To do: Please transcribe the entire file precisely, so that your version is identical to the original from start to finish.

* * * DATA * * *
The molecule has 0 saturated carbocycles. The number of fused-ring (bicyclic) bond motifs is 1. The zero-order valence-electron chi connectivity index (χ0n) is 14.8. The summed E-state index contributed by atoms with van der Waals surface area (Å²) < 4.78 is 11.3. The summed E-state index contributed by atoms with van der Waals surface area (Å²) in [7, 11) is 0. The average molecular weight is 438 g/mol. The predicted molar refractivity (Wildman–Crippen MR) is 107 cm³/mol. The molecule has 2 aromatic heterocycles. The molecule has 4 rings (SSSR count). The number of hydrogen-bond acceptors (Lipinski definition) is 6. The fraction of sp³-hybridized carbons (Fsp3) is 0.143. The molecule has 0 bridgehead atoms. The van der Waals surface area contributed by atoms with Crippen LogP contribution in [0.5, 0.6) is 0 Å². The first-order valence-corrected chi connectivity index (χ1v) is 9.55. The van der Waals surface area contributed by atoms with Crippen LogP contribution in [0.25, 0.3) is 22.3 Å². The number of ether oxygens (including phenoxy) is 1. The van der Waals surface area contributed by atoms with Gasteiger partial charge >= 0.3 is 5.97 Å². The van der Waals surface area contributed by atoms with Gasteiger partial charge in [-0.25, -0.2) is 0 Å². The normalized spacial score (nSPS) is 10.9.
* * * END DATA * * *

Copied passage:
The molecule has 0 saturated carbocycles. The number of fused-ring (bicyclic) bond motifs is 1. The zero-order valence-electron chi connectivity index (χ0n) is 14.8. The summed E-state index contributed by atoms with van der Waals surface area (Å²) < 4.78 is 11.3. The summed E-state index contributed by atoms with van der Waals surface area (Å²) in [7, 11) is 0. The average molecular weight is 438 g/mol. The predicted molar refractivity (Wildman–Crippen MR) is 107 cm³/mol. The molecule has 2 aromatic heterocycles. The molecule has 4 rings (SSSR count). The number of hydrogen-bond acceptors (Lipinski definition) is 6. The fraction of sp³-hybridized carbons (Fsp3) is 0.143. The molecule has 0 bridgehead atoms. The van der Waals surface area contributed by atoms with Crippen LogP contribution in [0.5, 0.6) is 0 Å². The first-order valence-corrected chi connectivity index (χ1v) is 9.55. The van der Waals surface area contributed by atoms with Crippen LogP contribution in [0.25, 0.3) is 22.3 Å². The number of ether oxygens (including phenoxy) is 1. The van der Waals surface area contributed by atoms with Gasteiger partial charge >= 0.3 is 5.97 Å². The van der Waals surface area contributed by atoms with Gasteiger partial charge in [-0.25, -0.2) is 0 Å². The normalized spacial score (nSPS) is 10.9.